Judge Ruchie Freier Speaks In Jamaica Estates

Judge Ruchie Freier Speaks In Jamaica Estates

By Sergey Kadinsky

Chasidic Judge Interviewed Before Packed Crowd About Her Unique Background, Passions, And Achievements

By now, the story of Judge Ruchie Freier is well-publicized: a chasidic woman who graduated law school, founded a volunteer women’s EMS, founded B’Derech for at-risk teens in need of high school degrees, and was elected Civil Court Judge in 2016, while raising six children and never compromising her values. How much better to hear this story in person from the source?

Last Sunday, Freier spoke to a packed shul at the Young Israel of Jamaica Estates, interviewed about her life and work by Avital Chizhik-Goldschmidt. Like Freier, Goldschmidt also has a biography that stands out, as a rebbetzin who writes for The Forward, a generally liberal publication. In her columns and reporting, Goldschmidt introduces readers to the Orthodox community in a way that can only be told by someone who lives this lifestyle. “Each of them shares something, a search for words and a search for the truth,” said event sponsor Sharon Blumenthal. Together with two dozen other members of her shul, they transformed the beis k’neses into what looked like a television studio for the guest speaker and her interviewer.

Potential for Greatness

“It is being m’kadeish shem shamayim to share my story,” said Freier as she started her story. “It was a simple upbringing with average hardworking parents who believed that their children had potential as long as it wasn’t illegal, immoral, or against the Torah.”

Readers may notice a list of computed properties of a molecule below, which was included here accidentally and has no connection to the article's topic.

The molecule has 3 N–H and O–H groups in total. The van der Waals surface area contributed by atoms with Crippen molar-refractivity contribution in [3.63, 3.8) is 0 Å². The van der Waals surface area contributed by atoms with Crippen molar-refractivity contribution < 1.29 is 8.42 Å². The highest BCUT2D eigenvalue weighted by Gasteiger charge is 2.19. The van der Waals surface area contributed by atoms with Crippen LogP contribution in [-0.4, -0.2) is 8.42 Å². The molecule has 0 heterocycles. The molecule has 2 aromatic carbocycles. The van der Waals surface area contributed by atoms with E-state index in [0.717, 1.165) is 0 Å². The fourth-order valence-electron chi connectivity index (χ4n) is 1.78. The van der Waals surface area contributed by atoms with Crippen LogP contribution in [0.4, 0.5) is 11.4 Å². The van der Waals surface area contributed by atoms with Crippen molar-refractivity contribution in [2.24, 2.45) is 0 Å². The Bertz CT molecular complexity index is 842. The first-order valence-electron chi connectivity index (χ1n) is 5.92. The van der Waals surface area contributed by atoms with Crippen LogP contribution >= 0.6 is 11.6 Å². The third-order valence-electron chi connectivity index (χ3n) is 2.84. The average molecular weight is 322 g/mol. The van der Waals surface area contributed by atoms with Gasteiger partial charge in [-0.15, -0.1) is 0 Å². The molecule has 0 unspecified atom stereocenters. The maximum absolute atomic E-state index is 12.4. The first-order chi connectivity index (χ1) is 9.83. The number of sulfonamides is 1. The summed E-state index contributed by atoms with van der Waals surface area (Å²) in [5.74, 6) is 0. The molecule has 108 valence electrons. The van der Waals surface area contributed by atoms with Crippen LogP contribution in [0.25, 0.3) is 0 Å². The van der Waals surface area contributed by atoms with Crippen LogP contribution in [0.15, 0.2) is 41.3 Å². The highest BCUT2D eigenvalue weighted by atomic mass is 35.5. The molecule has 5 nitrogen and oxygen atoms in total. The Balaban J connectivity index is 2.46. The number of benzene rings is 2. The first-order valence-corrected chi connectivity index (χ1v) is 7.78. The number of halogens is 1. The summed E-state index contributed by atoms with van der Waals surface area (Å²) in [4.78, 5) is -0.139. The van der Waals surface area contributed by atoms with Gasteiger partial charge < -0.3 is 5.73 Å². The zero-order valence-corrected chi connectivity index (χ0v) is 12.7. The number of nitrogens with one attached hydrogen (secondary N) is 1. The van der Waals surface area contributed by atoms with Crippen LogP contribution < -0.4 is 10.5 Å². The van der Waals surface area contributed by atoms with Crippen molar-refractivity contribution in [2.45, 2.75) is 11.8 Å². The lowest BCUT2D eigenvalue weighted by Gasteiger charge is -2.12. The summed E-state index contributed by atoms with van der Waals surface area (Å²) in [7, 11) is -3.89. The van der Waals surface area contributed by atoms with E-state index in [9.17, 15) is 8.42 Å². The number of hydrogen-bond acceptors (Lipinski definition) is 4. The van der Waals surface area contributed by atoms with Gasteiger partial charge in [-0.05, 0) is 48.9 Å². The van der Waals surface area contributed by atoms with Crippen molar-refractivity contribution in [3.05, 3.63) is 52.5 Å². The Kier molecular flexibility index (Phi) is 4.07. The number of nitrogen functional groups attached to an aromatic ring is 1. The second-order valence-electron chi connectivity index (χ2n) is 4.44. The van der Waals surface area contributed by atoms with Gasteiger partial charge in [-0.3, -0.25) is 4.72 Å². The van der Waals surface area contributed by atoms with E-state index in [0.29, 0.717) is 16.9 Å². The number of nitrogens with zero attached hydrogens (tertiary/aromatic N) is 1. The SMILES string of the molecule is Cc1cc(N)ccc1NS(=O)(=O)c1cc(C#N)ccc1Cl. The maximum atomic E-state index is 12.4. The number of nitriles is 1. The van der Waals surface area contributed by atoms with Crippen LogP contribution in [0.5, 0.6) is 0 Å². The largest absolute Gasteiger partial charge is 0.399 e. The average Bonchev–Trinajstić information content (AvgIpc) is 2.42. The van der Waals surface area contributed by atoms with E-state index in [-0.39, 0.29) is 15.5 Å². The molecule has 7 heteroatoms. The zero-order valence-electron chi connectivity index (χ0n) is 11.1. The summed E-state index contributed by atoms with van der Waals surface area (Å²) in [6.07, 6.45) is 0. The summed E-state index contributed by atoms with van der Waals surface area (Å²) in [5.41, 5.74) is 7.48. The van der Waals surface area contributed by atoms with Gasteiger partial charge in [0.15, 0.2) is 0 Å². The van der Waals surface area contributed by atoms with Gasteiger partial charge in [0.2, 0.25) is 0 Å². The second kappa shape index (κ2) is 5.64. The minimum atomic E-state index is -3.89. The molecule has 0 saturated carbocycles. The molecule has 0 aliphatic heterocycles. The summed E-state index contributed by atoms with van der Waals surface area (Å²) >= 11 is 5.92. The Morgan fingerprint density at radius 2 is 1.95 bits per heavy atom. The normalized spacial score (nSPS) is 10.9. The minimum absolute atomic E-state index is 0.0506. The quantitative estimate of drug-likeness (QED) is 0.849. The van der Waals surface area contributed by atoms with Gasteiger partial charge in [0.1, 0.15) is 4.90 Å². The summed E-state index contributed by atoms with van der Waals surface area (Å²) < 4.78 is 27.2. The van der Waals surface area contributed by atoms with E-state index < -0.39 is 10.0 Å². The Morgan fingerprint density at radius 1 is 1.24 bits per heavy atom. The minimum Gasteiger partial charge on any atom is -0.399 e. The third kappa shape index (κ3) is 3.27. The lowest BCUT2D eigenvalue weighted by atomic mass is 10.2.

When she was in school, there were few opportunities expected for chasidic women, but a hint of her future was the trust her mother placed in Ruchie. A sheitel-maker, she relied on her daughter to make sure that customers paid for their orders. One career option that her classmates were offered was stenography, where students learned to type words in shorthand at a rapid pace, and as lessons increased in difficulty, the number of students dwindled. “I became a legal secretary and I was happy.” Engaged at 18 and married a year later to David Freier, their family grew, and the husband who learned Gemara went to school to learn a trade. “By then I was 30, we had three sons, and I felt that it was my turn.”

Everyone in the family was supportive of her desire for a career – David, her parents, and his parents. “The parents were ecstatic.” At the same time, Freier continued to make supper every night for her family while working and attending classes. “College took six years to complete. That was my dream, and with G-d’s help I accomplished it.” She began at Touro College and earned her JD from Brooklyn Law School, which took ten years in total to complete, with three daughters born during this time.

Freier said that she is not alone among Borough Park women seeking meaningful careers. “Support exists but it is quiet. If I can inspire somebody, I am going to speak up.”

Media Relations

Before she completed law school, Freier opened up her first office in Monroe, with many of her clients living in the nearby Satmar village of Kiryas Joel. At the time, most residents would not talk to the media, and reporters did not have an accurate or detailed understanding of this community. “I told my clients to reach out to reporters and invite them in.” But with little knowledge of the secular press, her clients were reluctant. Freier took matters into her own hands by inviting Chris, a Catholic Irish-American reporter, to her bungalow colony home. The Shabbos visit changed his view of Orthodox Jews, and in turn, Freier said that he taught her to trust the media. Prior to this invitation, Chris had never spoken to a chasidic woman.

Education for Teens